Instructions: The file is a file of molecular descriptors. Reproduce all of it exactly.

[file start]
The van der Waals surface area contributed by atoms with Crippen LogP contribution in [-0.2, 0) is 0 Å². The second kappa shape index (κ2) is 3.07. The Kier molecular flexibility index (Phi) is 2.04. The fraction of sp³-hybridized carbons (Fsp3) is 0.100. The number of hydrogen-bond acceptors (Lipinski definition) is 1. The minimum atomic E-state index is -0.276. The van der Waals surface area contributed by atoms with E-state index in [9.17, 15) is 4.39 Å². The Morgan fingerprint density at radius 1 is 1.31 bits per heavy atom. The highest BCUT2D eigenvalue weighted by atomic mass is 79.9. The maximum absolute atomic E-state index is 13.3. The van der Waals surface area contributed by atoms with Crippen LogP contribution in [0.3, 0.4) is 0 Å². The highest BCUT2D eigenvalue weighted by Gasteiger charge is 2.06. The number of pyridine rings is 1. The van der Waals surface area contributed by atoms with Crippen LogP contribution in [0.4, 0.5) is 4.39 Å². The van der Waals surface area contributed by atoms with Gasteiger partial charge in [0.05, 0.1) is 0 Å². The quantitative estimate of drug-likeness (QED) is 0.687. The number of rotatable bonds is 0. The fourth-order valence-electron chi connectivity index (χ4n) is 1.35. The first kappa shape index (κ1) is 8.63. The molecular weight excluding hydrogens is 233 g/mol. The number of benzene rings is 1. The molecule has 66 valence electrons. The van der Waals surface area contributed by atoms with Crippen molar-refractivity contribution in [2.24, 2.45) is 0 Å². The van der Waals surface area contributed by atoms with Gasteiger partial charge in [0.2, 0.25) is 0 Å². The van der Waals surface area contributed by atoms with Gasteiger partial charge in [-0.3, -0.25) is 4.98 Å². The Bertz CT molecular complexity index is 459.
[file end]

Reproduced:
The van der Waals surface area contributed by atoms with Crippen LogP contribution in [-0.2, 0) is 0 Å². The second kappa shape index (κ2) is 3.07. The Kier molecular flexibility index (Phi) is 2.04. The fraction of sp³-hybridized carbons (Fsp3) is 0.100. The number of hydrogen-bond acceptors (Lipinski definition) is 1. The minimum atomic E-state index is -0.276. The van der Waals surface area contributed by atoms with E-state index in [9.17, 15) is 4.39 Å². The Morgan fingerprint density at radius 1 is 1.31 bits per heavy atom. The highest BCUT2D eigenvalue weighted by atomic mass is 79.9. The maximum absolute atomic E-state index is 13.3. The van der Waals surface area contributed by atoms with Crippen LogP contribution in [0.3, 0.4) is 0 Å². The highest BCUT2D eigenvalue weighted by Gasteiger charge is 2.06. The number of pyridine rings is 1. The van der Waals surface area contributed by atoms with Crippen LogP contribution in [0.4, 0.5) is 4.39 Å². The van der Waals surface area contributed by atoms with Gasteiger partial charge in [0.05, 0.1) is 0 Å². The quantitative estimate of drug-likeness (QED) is 0.687. The number of rotatable bonds is 0. The fourth-order valence-electron chi connectivity index (χ4n) is 1.35. The first kappa shape index (κ1) is 8.63. The molecular weight excluding hydrogens is 233 g/mol. The number of benzene rings is 1. The molecule has 66 valence electrons. The van der Waals surface area contributed by atoms with Crippen molar-refractivity contribution in [2.24, 2.45) is 0 Å². The van der Waals surface area contributed by atoms with Gasteiger partial charge in [0.2, 0.25) is 0 Å². The van der Waals surface area contributed by atoms with Gasteiger partial charge in [-0.3, -0.25) is 4.98 Å². The Bertz CT molecular complexity index is 459.